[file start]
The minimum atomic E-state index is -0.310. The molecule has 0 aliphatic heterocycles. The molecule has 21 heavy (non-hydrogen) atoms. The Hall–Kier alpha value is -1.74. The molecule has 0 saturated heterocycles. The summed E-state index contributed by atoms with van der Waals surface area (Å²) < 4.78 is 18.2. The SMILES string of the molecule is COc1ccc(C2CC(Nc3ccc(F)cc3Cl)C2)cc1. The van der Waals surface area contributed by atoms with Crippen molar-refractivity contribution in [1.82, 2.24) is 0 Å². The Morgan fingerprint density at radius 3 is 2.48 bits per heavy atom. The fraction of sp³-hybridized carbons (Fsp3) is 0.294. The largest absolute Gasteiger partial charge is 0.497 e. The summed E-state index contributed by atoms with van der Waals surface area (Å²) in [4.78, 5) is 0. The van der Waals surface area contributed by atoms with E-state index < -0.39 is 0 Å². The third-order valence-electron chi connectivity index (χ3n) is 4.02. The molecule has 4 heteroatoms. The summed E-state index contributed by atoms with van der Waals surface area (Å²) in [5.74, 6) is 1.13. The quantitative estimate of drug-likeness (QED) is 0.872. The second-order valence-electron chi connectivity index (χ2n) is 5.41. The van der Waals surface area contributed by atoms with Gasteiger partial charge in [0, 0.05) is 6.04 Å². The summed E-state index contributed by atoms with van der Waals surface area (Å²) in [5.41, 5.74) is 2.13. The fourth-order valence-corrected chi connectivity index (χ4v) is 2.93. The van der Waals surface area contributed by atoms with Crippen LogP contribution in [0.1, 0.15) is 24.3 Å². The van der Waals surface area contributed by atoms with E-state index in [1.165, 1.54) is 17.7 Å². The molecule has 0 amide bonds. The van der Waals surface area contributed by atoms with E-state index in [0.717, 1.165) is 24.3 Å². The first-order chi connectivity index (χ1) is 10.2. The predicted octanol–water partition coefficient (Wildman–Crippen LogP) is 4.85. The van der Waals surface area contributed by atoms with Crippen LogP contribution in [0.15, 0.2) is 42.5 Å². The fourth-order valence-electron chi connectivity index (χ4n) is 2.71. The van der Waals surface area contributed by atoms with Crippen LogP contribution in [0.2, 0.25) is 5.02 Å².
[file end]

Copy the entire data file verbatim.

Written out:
The minimum atomic E-state index is -0.310. The molecule has 0 aliphatic heterocycles. The molecule has 21 heavy (non-hydrogen) atoms. The Hall–Kier alpha value is -1.74. The molecule has 0 saturated heterocycles. The summed E-state index contributed by atoms with van der Waals surface area (Å²) < 4.78 is 18.2. The SMILES string of the molecule is COc1ccc(C2CC(Nc3ccc(F)cc3Cl)C2)cc1. The van der Waals surface area contributed by atoms with Crippen molar-refractivity contribution in [1.82, 2.24) is 0 Å². The Morgan fingerprint density at radius 3 is 2.48 bits per heavy atom. The fraction of sp³-hybridized carbons (Fsp3) is 0.294. The largest absolute Gasteiger partial charge is 0.497 e. The summed E-state index contributed by atoms with van der Waals surface area (Å²) in [4.78, 5) is 0. The van der Waals surface area contributed by atoms with E-state index < -0.39 is 0 Å². The third-order valence-electron chi connectivity index (χ3n) is 4.02. The molecule has 4 heteroatoms. The summed E-state index contributed by atoms with van der Waals surface area (Å²) in [5.74, 6) is 1.13. The quantitative estimate of drug-likeness (QED) is 0.872. The second-order valence-electron chi connectivity index (χ2n) is 5.41. The van der Waals surface area contributed by atoms with Gasteiger partial charge in [0, 0.05) is 6.04 Å². The summed E-state index contributed by atoms with van der Waals surface area (Å²) in [5.41, 5.74) is 2.13. The fourth-order valence-corrected chi connectivity index (χ4v) is 2.93. The van der Waals surface area contributed by atoms with Crippen LogP contribution in [0.1, 0.15) is 24.3 Å². The van der Waals surface area contributed by atoms with E-state index in [1.165, 1.54) is 17.7 Å². The molecule has 0 amide bonds. The van der Waals surface area contributed by atoms with E-state index in [0.717, 1.165) is 24.3 Å². The first-order chi connectivity index (χ1) is 10.2. The predicted octanol–water partition coefficient (Wildman–Crippen LogP) is 4.85. The van der Waals surface area contributed by atoms with Crippen LogP contribution in [0.15, 0.2) is 42.5 Å². The fourth-order valence-electron chi connectivity index (χ4n) is 2.71. The van der Waals surface area contributed by atoms with Crippen LogP contribution in [0.2, 0.25) is 5.02 Å².